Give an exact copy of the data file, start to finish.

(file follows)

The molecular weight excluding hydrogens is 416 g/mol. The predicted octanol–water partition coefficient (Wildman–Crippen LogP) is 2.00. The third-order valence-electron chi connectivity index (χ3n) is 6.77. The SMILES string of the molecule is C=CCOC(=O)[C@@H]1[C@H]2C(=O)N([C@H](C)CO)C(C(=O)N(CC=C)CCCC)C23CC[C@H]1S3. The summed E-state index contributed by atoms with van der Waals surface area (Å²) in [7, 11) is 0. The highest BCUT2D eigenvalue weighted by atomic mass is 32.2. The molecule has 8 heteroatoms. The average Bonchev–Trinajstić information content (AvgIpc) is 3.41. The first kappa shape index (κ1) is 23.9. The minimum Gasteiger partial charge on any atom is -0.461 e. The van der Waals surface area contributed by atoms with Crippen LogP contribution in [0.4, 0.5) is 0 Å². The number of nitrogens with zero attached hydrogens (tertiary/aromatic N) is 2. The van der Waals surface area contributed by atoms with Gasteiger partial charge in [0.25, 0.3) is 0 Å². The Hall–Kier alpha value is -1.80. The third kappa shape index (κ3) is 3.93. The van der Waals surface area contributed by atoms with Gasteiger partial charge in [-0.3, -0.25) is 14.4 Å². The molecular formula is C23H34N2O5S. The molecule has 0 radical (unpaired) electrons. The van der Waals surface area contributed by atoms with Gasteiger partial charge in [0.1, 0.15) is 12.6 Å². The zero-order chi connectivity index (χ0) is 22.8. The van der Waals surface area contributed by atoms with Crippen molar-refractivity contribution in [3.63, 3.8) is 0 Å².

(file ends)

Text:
The molecular weight excluding hydrogens is 416 g/mol. The predicted octanol–water partition coefficient (Wildman–Crippen LogP) is 2.00. The third-order valence-electron chi connectivity index (χ3n) is 6.77. The SMILES string of the molecule is C=CCOC(=O)[C@@H]1[C@H]2C(=O)N([C@H](C)CO)C(C(=O)N(CC=C)CCCC)C23CC[C@H]1S3. The summed E-state index contributed by atoms with van der Waals surface area (Å²) in [7, 11) is 0. The highest BCUT2D eigenvalue weighted by atomic mass is 32.2. The molecule has 8 heteroatoms. The average Bonchev–Trinajstić information content (AvgIpc) is 3.41. The first kappa shape index (κ1) is 23.9. The minimum Gasteiger partial charge on any atom is -0.461 e. The van der Waals surface area contributed by atoms with Crippen LogP contribution in [0.4, 0.5) is 0 Å². The number of nitrogens with zero attached hydrogens (tertiary/aromatic N) is 2. The van der Waals surface area contributed by atoms with Gasteiger partial charge in [0.25, 0.3) is 0 Å². The Hall–Kier alpha value is -1.80. The third kappa shape index (κ3) is 3.93. The van der Waals surface area contributed by atoms with Gasteiger partial charge in [-0.3, -0.25) is 14.4 Å². The molecular formula is C23H34N2O5S. The molecule has 0 radical (unpaired) electrons. The van der Waals surface area contributed by atoms with Gasteiger partial charge in [0.1, 0.15) is 12.6 Å². The zero-order chi connectivity index (χ0) is 22.8. The van der Waals surface area contributed by atoms with Crippen molar-refractivity contribution in [3.63, 3.8) is 0 Å².